House of Integration
Some of our young community members
had a worst possible start in life. They suffer from a high degree of disability and need special care. To support them and other children with disabilities, we are going to open a house of integration in our village in 2020. The children involved will receive effective support for which we need to hire specially trained foster mothers, therapists and nurses: all of them will dedicate a lot of love, patience and skill to look after our fosterlings. And we need your support to make this happen!
Partners and Sponsors
Thanks to our partners and sponsors
we were able to start our children’s village.
We would like to thank the following companies and institutions for their support:
The five pillars of the Atlas Children
The welfare of the children is always our focus.
Pillar 1Each child needs a reliable and trustworthy caregiver – a mother.
Pillar 2Each child should grow up naturally with brothers and sisters.
Pillar 3Each child should live in a house and feel at home there.
Pillar 4Each child should live in a village community and grow up to become a respected member of society.
Pillar 5Each child should grow up being surrounded by education, art and culture.
Interview with Hansjörg Huber
„We are giving our children something to look forward to.“
What was your motivation to start a children’s village?
For more than 50 years I’ve been aware of the needs of the deprived. Why does he have nothing while I have everything? This question kept nagging me not least since my visit to a children’s village in Switzerland when I was 22 years old. Then, I knew immediately: that is something you will do, too. After I finished my career as an entrepreneur in the insurance business, I came across the destiny of those ‘put-away’ children. In 2008, I moved from Zurich to Marrakech and decided to use half of my liquid wealth to start building that village. Construction began in 2013, and the first children moved in in 2015.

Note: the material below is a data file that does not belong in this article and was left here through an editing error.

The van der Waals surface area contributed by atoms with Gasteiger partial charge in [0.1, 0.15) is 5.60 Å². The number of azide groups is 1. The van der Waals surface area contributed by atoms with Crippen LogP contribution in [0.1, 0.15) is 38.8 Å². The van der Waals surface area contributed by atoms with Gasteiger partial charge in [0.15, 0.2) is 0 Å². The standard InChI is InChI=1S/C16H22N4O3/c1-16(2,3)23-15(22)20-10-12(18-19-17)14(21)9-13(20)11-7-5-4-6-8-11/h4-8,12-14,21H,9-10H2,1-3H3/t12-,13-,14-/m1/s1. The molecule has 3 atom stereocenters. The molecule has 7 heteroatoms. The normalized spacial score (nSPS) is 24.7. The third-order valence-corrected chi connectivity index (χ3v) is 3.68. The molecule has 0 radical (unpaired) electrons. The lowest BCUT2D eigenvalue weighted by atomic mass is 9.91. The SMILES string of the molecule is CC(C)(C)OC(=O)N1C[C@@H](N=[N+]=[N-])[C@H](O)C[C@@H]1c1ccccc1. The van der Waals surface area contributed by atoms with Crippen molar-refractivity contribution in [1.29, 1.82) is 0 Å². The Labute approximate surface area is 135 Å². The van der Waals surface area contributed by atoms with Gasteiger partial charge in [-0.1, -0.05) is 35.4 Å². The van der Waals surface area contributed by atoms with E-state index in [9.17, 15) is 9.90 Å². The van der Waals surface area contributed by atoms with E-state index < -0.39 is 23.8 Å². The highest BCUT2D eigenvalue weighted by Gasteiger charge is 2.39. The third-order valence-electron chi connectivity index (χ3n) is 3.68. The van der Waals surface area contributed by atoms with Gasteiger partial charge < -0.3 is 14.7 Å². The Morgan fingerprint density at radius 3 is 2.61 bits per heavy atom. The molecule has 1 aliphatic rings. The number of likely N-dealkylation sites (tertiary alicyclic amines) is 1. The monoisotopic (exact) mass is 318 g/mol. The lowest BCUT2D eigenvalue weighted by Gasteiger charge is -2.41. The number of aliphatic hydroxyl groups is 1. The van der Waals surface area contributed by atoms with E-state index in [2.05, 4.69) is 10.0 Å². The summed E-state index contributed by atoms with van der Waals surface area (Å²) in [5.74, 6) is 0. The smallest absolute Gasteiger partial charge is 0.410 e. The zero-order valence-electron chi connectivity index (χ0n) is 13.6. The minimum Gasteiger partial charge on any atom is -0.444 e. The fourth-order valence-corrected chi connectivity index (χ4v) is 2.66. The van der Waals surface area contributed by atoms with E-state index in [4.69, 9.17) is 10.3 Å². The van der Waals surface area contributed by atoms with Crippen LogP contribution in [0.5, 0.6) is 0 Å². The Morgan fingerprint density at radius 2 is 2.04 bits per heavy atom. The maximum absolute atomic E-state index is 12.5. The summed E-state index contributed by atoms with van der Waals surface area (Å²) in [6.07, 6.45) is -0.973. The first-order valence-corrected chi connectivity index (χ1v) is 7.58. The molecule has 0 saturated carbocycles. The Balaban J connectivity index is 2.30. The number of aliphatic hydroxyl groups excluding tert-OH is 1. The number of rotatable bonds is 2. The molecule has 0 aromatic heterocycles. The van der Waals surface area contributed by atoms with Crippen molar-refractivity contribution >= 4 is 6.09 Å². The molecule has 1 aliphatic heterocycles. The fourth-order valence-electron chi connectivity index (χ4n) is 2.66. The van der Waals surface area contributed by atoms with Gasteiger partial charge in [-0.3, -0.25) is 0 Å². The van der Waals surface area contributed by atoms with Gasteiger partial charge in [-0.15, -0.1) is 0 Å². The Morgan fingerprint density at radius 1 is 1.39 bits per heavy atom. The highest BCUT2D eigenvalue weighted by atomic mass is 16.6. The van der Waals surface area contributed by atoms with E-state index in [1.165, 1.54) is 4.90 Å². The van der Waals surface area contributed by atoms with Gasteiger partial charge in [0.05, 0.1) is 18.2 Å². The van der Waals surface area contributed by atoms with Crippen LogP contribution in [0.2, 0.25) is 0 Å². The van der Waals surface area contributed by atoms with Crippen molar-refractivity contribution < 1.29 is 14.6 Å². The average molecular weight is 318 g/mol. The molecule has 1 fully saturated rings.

Where are the Atlas Children from?
In many societies, unmarried mothers are stigmatised and excluded from social life. Those extreme circumstances make them place their newborns in front of a church and such.
So how do the children come to your children’s village?
People who find the babies usually take them to one of the reception centres which exist across the country. But those are totally packed, and there is no time to develop children individually and to offer playing or sports opportunities. Most of our children come to our village community straight from such centres; others come from very broken homes and are assigned to us by the family courts.
What condition are the children in when they come to your village?
A lot of our babies have already been traumatised before they were even born: nobody wanted them to be born. Many of their natural mothers have tried to terminate the pregnancy by all means. Other children come from broken homes, have experienced terrible things and are very rigid and frightened when they come to us. It is great to see how they are thawing and prospering over the course of time. We have to take all efforts to ensure that each child can overcome its trauma and feels loved, protected and appreciated.